Drewry has downgraded its outlook for multipurpose shipping, which includes both breakbulk and project cargo vessel types, in light of weaker projected global economic growth, greater competition from dry bulk and container sectors, as well as slower ship demolitions.
The bedrock to MPV demand is the demand for dry cargo and within that dry bulk and general cargo. With the ongoing tariff war affecting Chinese steel production, expectations for dry bulk iron ore volumes have weakened over 1H19. However, concerns that the same tariffs would affect steel cargoes has proved unfounded. Clearly US-China trade has decreased over the last twelve months, but imports into Europe and the Far East (excluding China) have improved. Meanwhile the overall situation is improving as new trading partners are sought.
So at the half year point we expect dry bulk and general cargo volumes to increase at an average annual rate of around 2% in the medium term. The bulk and container markets encroach on the MPV sector in both the carriage of breakbulk and project cargo and the increasing containerisation of cargoes. With uncertainty rising across the globe due to tariff wars, the rise in populist policies and a slowing Chinese economy, all dry cargo sectors have been affected by slowing demand – and this means greater competition for the cargo that is available.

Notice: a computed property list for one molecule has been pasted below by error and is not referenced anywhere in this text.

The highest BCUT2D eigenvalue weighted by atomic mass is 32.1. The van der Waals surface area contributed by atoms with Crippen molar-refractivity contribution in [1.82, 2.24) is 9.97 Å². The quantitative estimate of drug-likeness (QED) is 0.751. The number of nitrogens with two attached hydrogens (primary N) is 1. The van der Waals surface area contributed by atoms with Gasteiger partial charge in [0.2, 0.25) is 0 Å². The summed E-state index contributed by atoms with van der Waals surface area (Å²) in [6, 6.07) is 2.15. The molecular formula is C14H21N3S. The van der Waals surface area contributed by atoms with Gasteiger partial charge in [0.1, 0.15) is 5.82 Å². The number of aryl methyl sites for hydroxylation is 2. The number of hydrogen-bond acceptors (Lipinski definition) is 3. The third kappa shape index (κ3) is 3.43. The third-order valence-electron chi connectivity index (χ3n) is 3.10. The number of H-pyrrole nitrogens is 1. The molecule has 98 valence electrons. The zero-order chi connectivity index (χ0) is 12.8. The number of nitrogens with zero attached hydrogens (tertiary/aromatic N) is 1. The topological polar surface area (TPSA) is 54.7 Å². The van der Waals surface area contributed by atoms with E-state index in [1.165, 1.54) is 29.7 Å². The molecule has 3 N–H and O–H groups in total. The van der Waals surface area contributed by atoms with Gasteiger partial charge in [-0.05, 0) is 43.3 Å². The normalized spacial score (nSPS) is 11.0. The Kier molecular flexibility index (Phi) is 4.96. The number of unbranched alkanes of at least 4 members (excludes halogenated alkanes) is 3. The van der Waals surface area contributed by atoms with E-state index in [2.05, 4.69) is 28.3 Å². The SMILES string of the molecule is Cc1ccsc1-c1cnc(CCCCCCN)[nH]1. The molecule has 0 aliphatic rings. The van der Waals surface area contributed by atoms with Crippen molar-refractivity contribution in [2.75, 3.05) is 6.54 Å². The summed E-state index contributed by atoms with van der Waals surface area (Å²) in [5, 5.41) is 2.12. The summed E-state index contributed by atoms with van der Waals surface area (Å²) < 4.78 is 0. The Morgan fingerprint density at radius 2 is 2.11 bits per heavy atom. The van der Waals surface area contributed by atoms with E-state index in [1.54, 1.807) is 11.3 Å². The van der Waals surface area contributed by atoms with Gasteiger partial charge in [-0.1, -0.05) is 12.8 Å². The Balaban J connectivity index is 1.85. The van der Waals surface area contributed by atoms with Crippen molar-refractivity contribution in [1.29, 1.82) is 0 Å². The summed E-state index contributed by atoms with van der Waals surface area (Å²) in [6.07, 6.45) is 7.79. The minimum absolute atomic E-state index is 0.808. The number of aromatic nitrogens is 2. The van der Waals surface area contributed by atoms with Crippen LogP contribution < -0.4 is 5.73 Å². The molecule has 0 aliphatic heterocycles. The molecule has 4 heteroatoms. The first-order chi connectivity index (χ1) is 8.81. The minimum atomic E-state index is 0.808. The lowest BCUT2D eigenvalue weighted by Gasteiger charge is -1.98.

Also in the equation is the multipurpose shipping fleet supply. The newbuilding deliveries versus the demolition candidates produces fleet growth or contraction. We currently have a fleet that is hampered by an ageing group, representing about 12% of the fleet, which are mainly trading short sea in the breakbulk trades. Regrettably, over the first half of 2019, we have not seen any significant sales for demolition that would suggest owners are starting to get rid of these vessels. This translates into fleet growth of around 0.3% per year over our forecast period.
This is admittedly very slight – but it means that the overage tonnage currently holding the fleet back is not being removed as quickly as it should be. MPV operators are, in the main, opting for low sulphur fuel over scrubbers to comply with IMO2020. With minimal investment needed to keep their ships going they are running them as long as possible.
When we put demand and supply together we produce a balance and this forms the basis of our longer term forecast. The first half of 2019 has been very poor for the MPV sector, in spite of the promise held at the beginning of the year. Average rates for a 10-15,000 dwt MPV for end 2018 were $6,650 per day but for 2019 they have already slipped to $6,630 per day– a drop of about 4%. Going forward we see little possibility of improvement before 2021, unless demolition levels suddenly kick-start the sector next year.
There are areas where this subdued forecast could pick up. Project cargo demand is expected to provide a boost to the sector over 2H19 as a number of projects get to the cargo-carrying stage. This section of the fleet is not suffering from overtonnaging and should be able to secure improved forward rates. Equally, if our expectations for the trade war are correct and actual cargo demand issues are limited, we can hope to see a less aggressive stance from the container lines, allowing further improvement in market share.